Provocative opera about biblical femme fatale to make NI debut

Giselle Alllen as Salome in NI Opera's production of the work by Richard Strauss
Giselle Alllen as Salome in NI Opera's production of the work by Richard Strauss

The biblical story of Salome remains deeply scandalous. Here was the daughter of Herodias who danced her charged erotic Dance of the Seven Veils and then, with her mother’s coercion, asked for the head of John the Baptist because she had ensnared the king’s favour and possibly his illict desire.

Oscar Wilde famously elaborated upon the biblical story in his 1891 play which provocatively ramped up the eroticism of the story: in his highly stylised version Salome is sexually derious of John the Baptist and at the drama’s culmination, when the femme fatale par excellence is offered the head of the saint on a platter, she kisses it in a final act of gruesome possession.

Wilde’s Salome was banned in Britain by Lord Chamberlain, so outrageous was it deemed in its representation of biblical figures. When Strauss adapted Wilde’s Salome as an opera in 1905 it too was banned in Britain for quite some time - even The Met in New York refused to stage it for a good 20 years.

Now NI Opera have decided to stage Strauss’ Salome at the Grand Opera House in what will be its Northern Ireland premiere, and given Ulster’s deeply Christian affiliations it will be interesting to see how this darkly-charged erotic work is received - for whatever the questionable depiction of John the Baptist as one who feels the temptation of Salome’s advances - the music and the drama should be nothing short of mesmerising,

Director Oliver Mears describes the work as “fascinating, seductive and addictive” and enthuses that this will be a unique opportunity for local audiences to witness a lesser known work.

“Strauss’ Salome is indeed a very risque work. One of the reasons why we wanted to do it is that Northern Ireland has a very strong religious tradition and we wanted people to have the opportunity to see something that has been contentious in this way.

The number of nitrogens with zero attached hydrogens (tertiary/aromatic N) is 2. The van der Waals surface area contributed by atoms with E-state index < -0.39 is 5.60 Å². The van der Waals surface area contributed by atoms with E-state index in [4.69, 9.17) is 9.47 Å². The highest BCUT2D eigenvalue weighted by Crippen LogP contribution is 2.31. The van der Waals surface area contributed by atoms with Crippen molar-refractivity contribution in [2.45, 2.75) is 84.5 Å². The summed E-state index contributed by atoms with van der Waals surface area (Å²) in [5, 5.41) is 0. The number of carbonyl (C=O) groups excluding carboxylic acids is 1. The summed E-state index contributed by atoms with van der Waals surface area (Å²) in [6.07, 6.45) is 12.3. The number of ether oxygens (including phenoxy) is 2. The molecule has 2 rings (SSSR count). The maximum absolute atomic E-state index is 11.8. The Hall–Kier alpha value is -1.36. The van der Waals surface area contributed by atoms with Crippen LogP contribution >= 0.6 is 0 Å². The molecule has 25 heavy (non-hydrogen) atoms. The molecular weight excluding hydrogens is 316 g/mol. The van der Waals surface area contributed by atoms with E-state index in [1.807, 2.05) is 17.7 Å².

“The Dance of the Seven Veils is perhaps the most famous moment in the opera and here we have Northern Ireland soprano Giselle Allen in the title role.

“I feel this is a revolutionary score - veering between the classically romantic and the modernist,

complicated, encompassing so many different emotions and so many different dramatic moments.”

Richard Georg Strauss (1864-1949) was part of the late flowering of German romantic music post-Wagner, and his Salome is dissonant and almost modernist in style, in many places coruscating and then pitch dark, described by Gustav Mahler as a “a live volcano, a subterranean fire”.

Mears is clearly enraptured by the score and the dark power of the storyline.

“Strauss’s composition is voluptuous and decadent, very romantic,” he explains. “It has darkness and eroticism. Towards the end when John the Baptist is killed there is tremendous brutality in the orchestra and Strauss actually said that the orchestra should sound like wild beasts when they are playing this sequence.

“People will be surprised and thrilled by this.”

The NI Opera director is entralled by the terrible beauty of Strauss’ operatic interpretation of Salome.

“Strauss was in many ways the last romantic, just there on the cusp of modernism,” he contines. “A lot of work is really at the edge of romanticism and melody before Stravinsky’s Rite of Spring and the advent of modernism changed all this and composers were then moving into much more difficult territory.

“The harmonies are advanced for their time and often difficult, cacophonous, dissonant and then romantic and melodic - Strauss has a very broad musical palette and his work is diverse both in style and in its range of reference.”

Interesting too is how Strauss, born a Catholic, lost his faith and took, after the decadent Wilde who was imprisoned during the play’s English publication, a rather negative view of the apostle.

“Strauss does not portray him in a sympathetic light, which is following on from how he is portrayed in Oscar Wilde’s play - as someone who is dogmatic and rigid. At one point Strauss wrote a letter explaining that he saw the character of John the Baptist as an imbecile. Strauss was born a Catholic but lost his religion. He does spend a lot of time ranting too about how evil Salome is for having sexual thoughts about John the Baptist and how evil her mother is for having married Herod’s brother.”

Not for NI Opera the kind of sedate and snoreful productions that can be something like a trial to endure - their mission statement has always been to shake things up and to find a way of presenting opera that is sexier, compelling and hugely engagaging.

“A lot of people can be put off by opera or find it dull. But as a company our job has always been to make opera accessible, riveting, thrilling.”

Salome by NI Opera, Grand Opera House, Belfast, February 6 at 8pm and February 8 at 2pm. Call the box office on 02890 241919 or visit